IF REPORTING ON THIS STORY, PLEASE MENTION THE JOURNAL OF EXPERIMENTAL BIOLOGY AS THE SOURCE AND, IF REPORTING ONLINE, PLEASE CARRY A LINK TO: http://jeb.biologists.org
REFERENCE: Williams, C. L., Meir, J. U. and Ponganis, P. J. (2011). What triggers the aerobic dive limit? Patterns of muscle oxygen depletion during dives of emperor penguins. J. Exp. Biol. 214, 1802-1812.
This article is posted on this site to give advance access to other authorised media who may wish to report on this story. Full attribution is required, and if reporting online a link to jeb.biologists.com is also required. The story posted here is COPYRIGHTED. Therefore advance permission is required before any and every reproduction of each article in full. PLEASE CONTACT email@example.com
Cancer diagnosis: no more needles?
25.05.2018 | Christian-Albrechts-Universität zu Kiel
Less is more? Gene switch for healthy aging found
25.05.2018 | Leibniz-Institut für Alternsforschung - Fritz-Lipmann-Institut e.V. (FLI)
The more electronics steer, accelerate and brake cars, the more important it is to protect them against cyber-attacks. That is why 15 partners from industry and academia will work together over the next three years on new approaches to IT security in self-driving cars. The joint project goes by the name Security For Connected, Autonomous Cars (SecForCARs) and has funding of €7.2 million from the German Federal Ministry of Education and Research. Infineon is leading the project.
Vehicles already offer diverse communication interfaces and more and more automated functions, such as distance and lane-keeping assist systems. At the same...
A research team led by physicists at the Technical University of Munich (TUM) has developed molecular nanoswitches that can be toggled between two structurally different states using an applied voltage. They can serve as the basis for a pioneering class of devices that could replace silicon-based components with organic molecules.
The development of new electronic technologies drives the incessant reduction of functional component sizes. In the context of an international collaborative...
At the LASYS 2018, from June 5th to 7th, the Laser Zentrum Hannover e.V. (LZH) will be showcasing processes for the laser material processing of tomorrow in hall 4 at stand 4E75. With blown bomb shells the LZH will present first results of a research project on civil security.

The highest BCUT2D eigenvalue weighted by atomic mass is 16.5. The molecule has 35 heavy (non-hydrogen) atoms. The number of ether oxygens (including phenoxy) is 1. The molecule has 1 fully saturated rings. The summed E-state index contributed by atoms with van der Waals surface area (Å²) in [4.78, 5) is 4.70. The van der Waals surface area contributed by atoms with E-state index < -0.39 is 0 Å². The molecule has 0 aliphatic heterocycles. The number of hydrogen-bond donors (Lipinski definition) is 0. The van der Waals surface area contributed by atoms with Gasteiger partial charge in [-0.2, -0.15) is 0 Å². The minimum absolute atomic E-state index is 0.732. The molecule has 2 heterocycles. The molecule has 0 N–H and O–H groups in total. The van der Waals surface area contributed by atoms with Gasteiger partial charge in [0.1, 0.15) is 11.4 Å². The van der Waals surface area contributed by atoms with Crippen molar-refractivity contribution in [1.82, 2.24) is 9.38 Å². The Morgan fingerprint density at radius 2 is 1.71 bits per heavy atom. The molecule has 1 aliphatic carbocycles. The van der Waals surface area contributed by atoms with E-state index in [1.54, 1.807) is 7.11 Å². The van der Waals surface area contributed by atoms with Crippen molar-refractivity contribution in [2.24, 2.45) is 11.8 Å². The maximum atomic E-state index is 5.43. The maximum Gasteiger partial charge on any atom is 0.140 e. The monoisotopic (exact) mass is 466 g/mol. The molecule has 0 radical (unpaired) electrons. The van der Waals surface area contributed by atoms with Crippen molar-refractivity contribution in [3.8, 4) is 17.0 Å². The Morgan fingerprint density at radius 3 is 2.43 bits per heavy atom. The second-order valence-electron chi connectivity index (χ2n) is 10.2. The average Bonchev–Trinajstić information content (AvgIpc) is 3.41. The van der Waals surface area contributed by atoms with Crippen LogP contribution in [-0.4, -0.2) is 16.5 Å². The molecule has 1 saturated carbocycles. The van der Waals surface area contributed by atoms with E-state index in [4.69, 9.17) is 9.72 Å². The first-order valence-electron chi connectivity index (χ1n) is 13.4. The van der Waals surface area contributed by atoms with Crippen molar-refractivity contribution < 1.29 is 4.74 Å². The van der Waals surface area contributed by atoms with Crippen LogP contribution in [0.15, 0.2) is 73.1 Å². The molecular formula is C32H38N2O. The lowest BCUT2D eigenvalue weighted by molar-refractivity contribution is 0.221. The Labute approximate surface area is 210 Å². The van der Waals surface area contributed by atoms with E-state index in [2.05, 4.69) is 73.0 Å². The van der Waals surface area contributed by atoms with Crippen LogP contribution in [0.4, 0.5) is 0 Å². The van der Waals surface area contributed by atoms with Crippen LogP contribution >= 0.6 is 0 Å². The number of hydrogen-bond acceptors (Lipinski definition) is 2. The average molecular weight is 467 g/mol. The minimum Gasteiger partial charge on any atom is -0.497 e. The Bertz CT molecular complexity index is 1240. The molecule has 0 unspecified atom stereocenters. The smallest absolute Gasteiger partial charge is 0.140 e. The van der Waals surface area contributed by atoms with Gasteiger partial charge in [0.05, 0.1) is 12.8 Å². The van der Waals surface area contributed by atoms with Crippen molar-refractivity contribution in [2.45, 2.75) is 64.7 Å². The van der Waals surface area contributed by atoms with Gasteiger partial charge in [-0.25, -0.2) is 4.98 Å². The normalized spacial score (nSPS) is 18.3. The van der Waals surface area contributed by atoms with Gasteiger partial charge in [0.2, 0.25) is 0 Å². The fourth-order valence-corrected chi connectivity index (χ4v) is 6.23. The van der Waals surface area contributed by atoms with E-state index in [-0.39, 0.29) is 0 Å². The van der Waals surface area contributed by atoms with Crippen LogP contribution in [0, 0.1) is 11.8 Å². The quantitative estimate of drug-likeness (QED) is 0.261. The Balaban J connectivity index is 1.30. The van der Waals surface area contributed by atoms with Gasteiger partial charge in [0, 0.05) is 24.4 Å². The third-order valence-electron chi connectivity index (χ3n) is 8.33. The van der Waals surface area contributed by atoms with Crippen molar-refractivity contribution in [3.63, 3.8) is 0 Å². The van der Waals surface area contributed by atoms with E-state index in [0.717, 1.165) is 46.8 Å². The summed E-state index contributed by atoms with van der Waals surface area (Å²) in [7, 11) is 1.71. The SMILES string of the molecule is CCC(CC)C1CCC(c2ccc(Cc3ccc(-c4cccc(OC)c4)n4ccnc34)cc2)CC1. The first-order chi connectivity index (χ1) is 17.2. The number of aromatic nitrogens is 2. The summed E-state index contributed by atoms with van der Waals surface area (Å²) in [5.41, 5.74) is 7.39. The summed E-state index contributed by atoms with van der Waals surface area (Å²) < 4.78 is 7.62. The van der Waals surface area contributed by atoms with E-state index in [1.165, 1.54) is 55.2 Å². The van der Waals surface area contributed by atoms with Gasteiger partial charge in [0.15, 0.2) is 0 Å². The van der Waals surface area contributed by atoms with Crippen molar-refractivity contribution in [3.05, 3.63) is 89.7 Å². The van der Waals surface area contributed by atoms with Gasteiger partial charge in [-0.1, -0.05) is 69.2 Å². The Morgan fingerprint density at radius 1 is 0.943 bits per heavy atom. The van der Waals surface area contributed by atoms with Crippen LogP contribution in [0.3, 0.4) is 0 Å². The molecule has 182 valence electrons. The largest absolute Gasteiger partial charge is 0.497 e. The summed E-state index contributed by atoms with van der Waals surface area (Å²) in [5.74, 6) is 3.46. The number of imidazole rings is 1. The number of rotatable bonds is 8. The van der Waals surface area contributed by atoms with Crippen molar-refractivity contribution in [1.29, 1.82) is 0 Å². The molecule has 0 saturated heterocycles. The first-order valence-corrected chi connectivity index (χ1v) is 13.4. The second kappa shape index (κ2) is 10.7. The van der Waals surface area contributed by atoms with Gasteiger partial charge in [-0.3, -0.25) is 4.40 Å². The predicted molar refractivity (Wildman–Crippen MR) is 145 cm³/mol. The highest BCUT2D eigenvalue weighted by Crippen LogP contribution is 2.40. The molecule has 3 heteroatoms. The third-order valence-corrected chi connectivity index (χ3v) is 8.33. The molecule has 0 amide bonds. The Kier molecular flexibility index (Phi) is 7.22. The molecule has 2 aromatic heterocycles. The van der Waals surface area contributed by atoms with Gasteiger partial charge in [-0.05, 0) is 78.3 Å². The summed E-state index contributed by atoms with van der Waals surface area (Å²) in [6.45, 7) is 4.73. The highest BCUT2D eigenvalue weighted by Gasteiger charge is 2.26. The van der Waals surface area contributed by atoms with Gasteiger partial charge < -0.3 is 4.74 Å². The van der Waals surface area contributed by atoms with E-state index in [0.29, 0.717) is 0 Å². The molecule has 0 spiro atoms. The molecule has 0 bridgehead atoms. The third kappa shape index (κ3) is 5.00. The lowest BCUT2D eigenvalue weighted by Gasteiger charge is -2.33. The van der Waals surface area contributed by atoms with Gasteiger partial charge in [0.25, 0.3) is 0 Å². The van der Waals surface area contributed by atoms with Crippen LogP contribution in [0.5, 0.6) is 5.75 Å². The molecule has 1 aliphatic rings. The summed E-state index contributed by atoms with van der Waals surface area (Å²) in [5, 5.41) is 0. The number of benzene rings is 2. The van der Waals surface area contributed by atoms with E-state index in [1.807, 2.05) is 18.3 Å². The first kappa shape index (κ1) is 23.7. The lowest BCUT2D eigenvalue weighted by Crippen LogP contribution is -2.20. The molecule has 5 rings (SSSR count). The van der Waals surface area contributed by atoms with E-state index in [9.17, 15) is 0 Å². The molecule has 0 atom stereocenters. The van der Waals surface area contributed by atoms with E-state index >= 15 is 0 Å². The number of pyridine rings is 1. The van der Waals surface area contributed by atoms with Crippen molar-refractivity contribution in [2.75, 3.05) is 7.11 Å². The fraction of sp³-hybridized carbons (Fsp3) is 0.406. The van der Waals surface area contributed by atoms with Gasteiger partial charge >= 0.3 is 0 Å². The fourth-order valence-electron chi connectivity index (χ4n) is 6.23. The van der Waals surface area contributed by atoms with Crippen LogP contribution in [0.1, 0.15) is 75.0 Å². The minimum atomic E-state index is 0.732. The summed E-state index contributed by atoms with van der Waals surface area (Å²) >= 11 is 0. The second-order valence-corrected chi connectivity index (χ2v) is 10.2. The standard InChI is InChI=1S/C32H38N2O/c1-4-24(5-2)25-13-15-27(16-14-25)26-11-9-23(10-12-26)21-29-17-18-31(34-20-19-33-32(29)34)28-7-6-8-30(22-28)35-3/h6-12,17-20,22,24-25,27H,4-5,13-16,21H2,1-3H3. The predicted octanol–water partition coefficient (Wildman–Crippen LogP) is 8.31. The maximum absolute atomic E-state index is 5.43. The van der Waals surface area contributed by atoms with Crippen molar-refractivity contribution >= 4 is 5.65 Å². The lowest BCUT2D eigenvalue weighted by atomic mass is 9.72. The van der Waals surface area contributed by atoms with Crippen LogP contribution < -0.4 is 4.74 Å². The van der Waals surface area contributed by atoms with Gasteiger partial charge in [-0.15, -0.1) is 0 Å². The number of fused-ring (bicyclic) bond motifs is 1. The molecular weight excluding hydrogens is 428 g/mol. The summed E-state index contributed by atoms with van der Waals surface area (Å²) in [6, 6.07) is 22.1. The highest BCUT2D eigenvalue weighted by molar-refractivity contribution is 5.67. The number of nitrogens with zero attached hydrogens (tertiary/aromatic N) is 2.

At this year's LASYS, the LZH will exhibit light-based processes such as cutting, welding, ablation and structuring as well as additive manufacturing for...
There are videos on the internet that can make one marvel at technology. For example, a smartphone is casually bent around the arm or a thin-film display is rolled in all directions and with almost every diameter. From the user's point of view, this looks fantastic. From a professional point of view, however, the question arises: Is that already possible?
At Display Week 2018, scientists from the Fraunhofer Institute for Applied Polymer Research IAP will be demonstrating today’s technological possibilities and...
So-called quantum many-body scars allow quantum systems to stay out of equilibrium much longer, explaining experiment | Study published in Nature Physics
Recently, researchers from Harvard and MIT succeeded in trapping a record 53 atoms and individually controlling their quantum state, realizing what is called a...
25.05.2018 | Event News
02.05.2018 | Event News
13.04.2018 | Event News
25.05.2018 | Event News
25.05.2018 | Machine Engineering
25.05.2018 | Life Sciences